What is SHPI?
In Pakistan, where more than 48 million people live under the national poverty line, health-related expenditures are a major cause of economic shock for poor families. More than half of all the money spent on health comes out of patients’ own pockets. In the absence of social health protection schemes which make health services affordable, many of Pakistan’s poorest citizens simply do not seek care when they fall ill.
The Government of Pakistan is committed to changing this situation and has been taking major strides to ensure that all its citizens have access to good quality health services without incurring financial hardship. Since 2015, the Social Health Protection Initiative (SHPI) aims at increasing access of the poor to health services in selected districts of Pakistan’s Khyber Pakhtunkhwa (KP) province and the Gilgit Baltistan (GB) area, beginning to move towards Universal Health Coverage. To this end, the project takes a demand-side approach and removes financial barriers by providing a subsidized health insurance.
Home to the world’s oldest national social health insurance system, Germany has been a trusted partner in Pakistan’s efforts to expand social health protection. As the SHPI has emerged as the cornerstone of Pakistan’s strategy to achieve Universal Health Coverage (UHC), Germany has financially supported the initiative through the KfW Development Bank and has worked closely with partners at the federal and provincial level to design suitable schemes and to develop the capacities needed to implement these at scale.
Our research team
KfW selected our research consortium consisting of Friedrich-Alexander University Erlangen-Nürnberg (FAU), the Heidelberg Institute of Global Health of the Heidelberg University’s Medical Faculty (HIGH), and the Khyber Medical University (KMU), to provide additional evidence in support of the implementation. The research component covers 1) preparatory studies in support of the design of the scheme, 2) implementation research throughout the project cycle, 3) outcome and impact evaluation, and 4) additional research on out-of-pocket (OOP) expenditures for inpatient care services (IPD) under Phase 1.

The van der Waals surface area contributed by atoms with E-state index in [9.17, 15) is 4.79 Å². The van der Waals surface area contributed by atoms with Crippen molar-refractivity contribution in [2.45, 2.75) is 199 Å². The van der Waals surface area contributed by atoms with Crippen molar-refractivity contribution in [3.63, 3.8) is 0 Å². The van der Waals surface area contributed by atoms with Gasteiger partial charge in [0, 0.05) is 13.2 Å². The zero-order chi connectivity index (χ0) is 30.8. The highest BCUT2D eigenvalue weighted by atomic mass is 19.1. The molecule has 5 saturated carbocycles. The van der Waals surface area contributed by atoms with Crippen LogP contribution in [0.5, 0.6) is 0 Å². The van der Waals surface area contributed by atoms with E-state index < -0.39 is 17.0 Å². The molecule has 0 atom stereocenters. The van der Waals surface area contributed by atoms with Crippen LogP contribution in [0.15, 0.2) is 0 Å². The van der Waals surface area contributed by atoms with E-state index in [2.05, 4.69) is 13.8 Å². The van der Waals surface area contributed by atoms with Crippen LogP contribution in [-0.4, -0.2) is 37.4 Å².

The research focus is on timely provision of scientific evidence, which is supposed to feed back into and enhance ongoing implementation. Close cooperation with all stakeholders involved is therefore just as crucial as a flexible needs-based research approach. The general research output should include:
- Health needs and care and insurance preferences of the target population (benefit package, providers, accountability mechanisms);
- Bottlenecks in implementation (utilization, effects on IPD scheme, impact on target group and providers);
- Recommendations for optimization (in line with evidence, budget and local policies);
- Impact on health system and social health protection system (OOP expenditure, quality, capacity);
- Impact on target group (OOP expenditure, equity, health, satisfaction).
SHPI Phase 1
Since the inception of the SHPI, the German Development Bank (KfW) has supported the program financially and through technical assistance. Phase 1 of the KfW programme saw the enrolment of approximately 100,000 households with a total of approximately 800,000 people in selected districts in KP and GB in 2016. Insured households can obtain inpatient services on a cashless basis in 18 selected public and private hospitals in KP and 5 hospitals in GB. Notably, the insurance premiums are fully subsidized under the KfW program for the poorest 21% of the population.
Following the pilot phase, the Department of Health in KP has rolled out the program province-wide, increasing coverage not only geographically but also socially to include 69% of the population. However, even after the pilot phase, benefits remained restricted to inpatient care services (IPD). Phase 1 is still being implemented and expected to be completed soon, with a possible extension.
SHPI phase 2
Given the aim of achieving Universal Health Coverage, Phase 2 is now extending coverage to include outpatient services (OPD), which should increase financial protection for beneficiaries. The KfW support in this second phase is again limited to the 21% poorest households, which corresponds to a poverty cut-off score of 16.17. It is also expected that the inclusion of OPD services shifts the focus more to rural/ non-urban areas. In parallel, KfW is preparing Phase 3 of the SHPI, which will focus on digital services.
Besides providing funding for insurance premiums, KfW supports the second phase through technical assistance. For this purpose, the consulting firm Management for Health (m4h) has been selected to assist the respective DoH designing the benefit package, selecting an insurance company, empanelling providers, and setting up the necessary infrastructure.